return server_socket;
}


int	CNetwork::AcceptConnection(int socketid)		//Called once a frame
{
	int socketsize;
	struct sockaddr_in  client_address;
	int returnsock;
	
	socketsize = sizeof(client_address);
	returnsock = accept(socketid, (struct sockaddr*)&client_address, &socketsize);
	if(returnsock != INVALID_SOCKET)
    {
        //Turn off delay waiting to fill a MTU of data before sending
        int flag = 1;
        setsockopt(returnsock, IPPROTO_TCP, TCP_NODELAY, (char *) &flag, sizeof(int));

        u_long NonBlock = 1;
        if (ioctlsocket(returnsock, FIONBIO, &NonBlock) == SOCKET_ERROR)
        {
            g_cLog.WriteError(ERROR_WARNING, "CNetwork::AcceptConnection - Could not set non blocking mode");
            return -1;
        }
    }

	return returnsock;
}


int CNetwork::ConnectTo(std::string ip)
{
	int newsocket;
	struct sockaddr_in  server_address;
	
//	newsocket = socket(PF_INET, SOCK_STREAM, 0);
    newsocket = socket(AF_INET, SOCK_STREAM, IPPROTO_TCP);
	if(newsocket == INVALID_SOCKET)
	{
		g_cLog.WriteError(ERROR_WARNING, "CNetwork::ConnectTo - Failed to create socket!");
		return -1;
	}

    //Turn off delay waiting to fill a MTU of data before sending
   	int flag = 1;
   	setsockopt(newsocket, IPPROTO_TCP, TCP_NODELAY, (char *) &flag, sizeof(int));
	
	server_address.sin_addr.s_addr = inet_addr(ip.data());
	server_address.sin_family = AF_INET;
	server_address.sin_port = htons(PORT_USED);
	memset(server_address.sin_zero, 0, sizeof(server_address.sin_zero));
	
	if( connect(newsocket, (struct sockaddr *) &server_address, sizeof(server_address)) < 0 )
	{
		g_cLog.WriteError(ERROR_WARNING, "CNetwork::ConnectTo - Failed to connect to server.");
		return -1;
	}
	
	//Make port non blocking, doing this after the connect request makes it wait until connected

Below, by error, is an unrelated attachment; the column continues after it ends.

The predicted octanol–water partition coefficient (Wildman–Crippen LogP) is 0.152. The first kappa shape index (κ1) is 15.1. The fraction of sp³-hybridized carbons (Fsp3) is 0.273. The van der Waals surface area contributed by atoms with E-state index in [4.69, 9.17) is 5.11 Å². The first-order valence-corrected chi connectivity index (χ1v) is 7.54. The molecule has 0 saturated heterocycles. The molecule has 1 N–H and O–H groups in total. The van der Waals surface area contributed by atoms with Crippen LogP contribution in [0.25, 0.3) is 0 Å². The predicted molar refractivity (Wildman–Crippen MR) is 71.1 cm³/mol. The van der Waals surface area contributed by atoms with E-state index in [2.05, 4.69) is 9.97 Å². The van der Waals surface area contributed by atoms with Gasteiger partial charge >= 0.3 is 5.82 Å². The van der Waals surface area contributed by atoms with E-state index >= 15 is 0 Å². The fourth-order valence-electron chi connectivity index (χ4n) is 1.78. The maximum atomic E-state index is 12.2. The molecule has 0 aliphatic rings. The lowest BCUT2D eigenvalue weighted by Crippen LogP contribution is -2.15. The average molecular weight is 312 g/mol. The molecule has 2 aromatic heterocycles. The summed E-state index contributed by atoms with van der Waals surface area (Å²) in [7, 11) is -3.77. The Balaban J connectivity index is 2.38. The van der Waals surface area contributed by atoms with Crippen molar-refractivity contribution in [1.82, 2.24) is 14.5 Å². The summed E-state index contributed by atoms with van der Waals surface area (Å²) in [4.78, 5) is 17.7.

u_long NonBlock = 1;
    if (ioctlsocket(newsocket, FIONBIO, &NonBlock) == SOCKET_ERROR)
    {
        g_cLog.WriteError(ERROR_WARNING, "CNetwork::ConnectTo - Could not set non blocking mode");
        return -1;
    }
		
	return newsocket;
}

void CNetwork::Disconnect(int socketid)
{
	if(socketid)
	{
		closesocket(socketid);
	}
}


int CNetwork::Send(int socketid, char* buffer, int bufferlen )
{
	return send(socketid, buffer, bufferlen, 0);
}


int CNetwork::Receive(int socketid, char* buffer, int bufferlen )
{
	return recv(socketid, buffer, bufferlen, 0);
}



Essentially the server does this each frame:
//This is pseudo code
//Get new connections
newsocket = network->AcceptConnection(this->serverid);

//Handle the new socket

for (each client)
{

    //Get data from each client
    int result = this->network->Receive(clientid, (char*)&data, sizeof(netDataHeader));
    if( result != SOCKET_ERROR )
    {
         //Do something with the message
    }

}


The client updates something like this:
int CGameClient::Update(float elapsed)
{
	//Read in all the new data from the stream
	CRequest* req;
	netDataHeader data;
    memset(&data, 0, sizeof(netDataHeader));

    int result = this->network->Receive(this->serverid, (char*)&data, sizeof(netDataHeader));
    if(result == SOCKET_ERROR)
    {
 //       this->network->LogError();
    }
    else
    {
        if(result > 0)
        {
	        req = new CRequest();